According to a resolution issued this Wednesday by an Argentinean Court of Appeals, there is currently no evidence to advance formal charges against former President Cristina Fernández in a case for alleged money laundering.
The measure was ordered by the Federal Court of Buenos Aires backing the decision made in November by federal judge Sebastián Casanello, who argued in a ruling that “there isn’t sufficient merit to prosecute or dismiss” the former president (2007-2015) and current opposition senator in an investigation in which she was suspected of illegal maneuvers in conjunction with a construction entrepreneur. However, if the required evidence arises, she will be involved again.
In that sense, the House ordered Judge Casanello to deepen the investigation. “It is inevitable for the judge to exhaust all those research channels that logic indicates…the objective platform on which the present investigation is based is still incomplete and does not allow a final judgment of the behavior of Cristina Fernández de Kirchner,” said the resolution.
The cause originated based on a journalistic report of 2013 according to which Lázaro Báez ̶ owner of a construction company and close to Fernández and her deceased husband and former President Néstor Kirchner (2003-2007) ̶ had set up a corporate and banking structure abroad to take out of the country between 50 and 60 million laundered dollars to bank accounts in the name of their children.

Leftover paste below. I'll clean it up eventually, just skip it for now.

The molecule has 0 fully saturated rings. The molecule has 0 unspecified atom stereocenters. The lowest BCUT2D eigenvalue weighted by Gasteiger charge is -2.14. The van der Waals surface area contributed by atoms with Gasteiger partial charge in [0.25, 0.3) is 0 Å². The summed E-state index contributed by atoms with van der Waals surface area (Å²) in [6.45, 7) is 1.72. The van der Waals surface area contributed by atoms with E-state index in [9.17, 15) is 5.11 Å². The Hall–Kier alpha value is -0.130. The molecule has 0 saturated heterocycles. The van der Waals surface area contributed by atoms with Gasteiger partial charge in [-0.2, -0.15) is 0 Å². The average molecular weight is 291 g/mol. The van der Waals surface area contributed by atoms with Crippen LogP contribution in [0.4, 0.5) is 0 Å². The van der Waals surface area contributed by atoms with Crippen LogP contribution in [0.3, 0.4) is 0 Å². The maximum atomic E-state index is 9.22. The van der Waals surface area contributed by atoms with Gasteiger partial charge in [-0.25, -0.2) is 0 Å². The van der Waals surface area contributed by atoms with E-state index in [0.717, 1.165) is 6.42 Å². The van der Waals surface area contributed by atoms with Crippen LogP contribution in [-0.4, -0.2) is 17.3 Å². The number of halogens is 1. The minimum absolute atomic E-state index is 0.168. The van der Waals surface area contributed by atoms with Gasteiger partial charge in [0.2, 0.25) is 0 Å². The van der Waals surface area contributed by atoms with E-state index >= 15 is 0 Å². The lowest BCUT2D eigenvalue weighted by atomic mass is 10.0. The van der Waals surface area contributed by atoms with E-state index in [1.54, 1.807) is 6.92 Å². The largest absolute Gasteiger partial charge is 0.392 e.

Báez had been benefited with millions of dollars’ worth of public work contracts by the Kirchners. The prosecutor’s office accused Fernández of being Báez’s partner and considered that the financial operation included that the public funds that the employer received for the work would return “to the presidential family.”
Fernández, 66, considered the investigation a political persecution orchestrated by current President Mauricio Macri, the same argument she has been holding in the various court cases she faces.
The former president is processed in ten cases and with a request for detention in five, but she is protected by parliamentary immunity that prevents her from being arrested and she would only lose that benefit with two thirds of the votes of the senators, something very unlikely because the Peronist opposition has advanced that it will not support that measure until there is a firm sentence.
In political circles, there is speculation that Fernández could run for president in the October elections based on polls that show her as the opponent with the most votes against Macri, who has expressed his willingness to be re-elected. However, the judicial panorama of the former president is complicated.
The first corruption trial that affects her is scheduled for the beginning of May, in which she will be tried for the alleged irregular assignment of public works to the business group led by Báez in the southern province of Santa Cruz.
Meanwhile, the day before, reports came out about Fernández’s prosecution with preventive prison for alleged irregularities in the concession during her administration of subsidies to the transport companies that operated bus and train services.